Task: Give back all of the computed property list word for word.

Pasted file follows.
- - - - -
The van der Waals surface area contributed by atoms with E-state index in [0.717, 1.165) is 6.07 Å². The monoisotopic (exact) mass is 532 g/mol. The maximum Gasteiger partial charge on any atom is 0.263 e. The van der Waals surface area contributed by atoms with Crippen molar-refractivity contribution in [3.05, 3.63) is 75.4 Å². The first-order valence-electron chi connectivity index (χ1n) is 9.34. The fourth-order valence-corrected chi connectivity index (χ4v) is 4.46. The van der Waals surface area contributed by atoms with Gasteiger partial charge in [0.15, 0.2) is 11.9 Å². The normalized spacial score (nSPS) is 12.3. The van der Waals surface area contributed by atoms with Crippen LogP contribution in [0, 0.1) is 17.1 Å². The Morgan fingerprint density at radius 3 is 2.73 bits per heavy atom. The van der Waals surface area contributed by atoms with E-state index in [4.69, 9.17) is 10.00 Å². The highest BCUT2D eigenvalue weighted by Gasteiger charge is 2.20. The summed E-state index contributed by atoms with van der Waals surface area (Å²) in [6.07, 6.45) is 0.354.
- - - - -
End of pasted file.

The van der Waals surface area contributed by atoms with E-state index in [0.717, 1.165) is 6.07 Å². The monoisotopic (exact) mass is 532 g/mol. The maximum Gasteiger partial charge on any atom is 0.263 e. The van der Waals surface area contributed by atoms with Crippen molar-refractivity contribution in [3.05, 3.63) is 75.4 Å². The first-order valence-electron chi connectivity index (χ1n) is 9.34. The fourth-order valence-corrected chi connectivity index (χ4v) is 4.46. The van der Waals surface area contributed by atoms with Gasteiger partial charge in [0.15, 0.2) is 11.9 Å². The normalized spacial score (nSPS) is 12.3. The van der Waals surface area contributed by atoms with Crippen LogP contribution in [0, 0.1) is 17.1 Å². The Morgan fingerprint density at radius 3 is 2.73 bits per heavy atom. The van der Waals surface area contributed by atoms with E-state index in [4.69, 9.17) is 10.00 Å². The highest BCUT2D eigenvalue weighted by Gasteiger charge is 2.20. The summed E-state index contributed by atoms with van der Waals surface area (Å²) in [6.07, 6.45) is 0.354.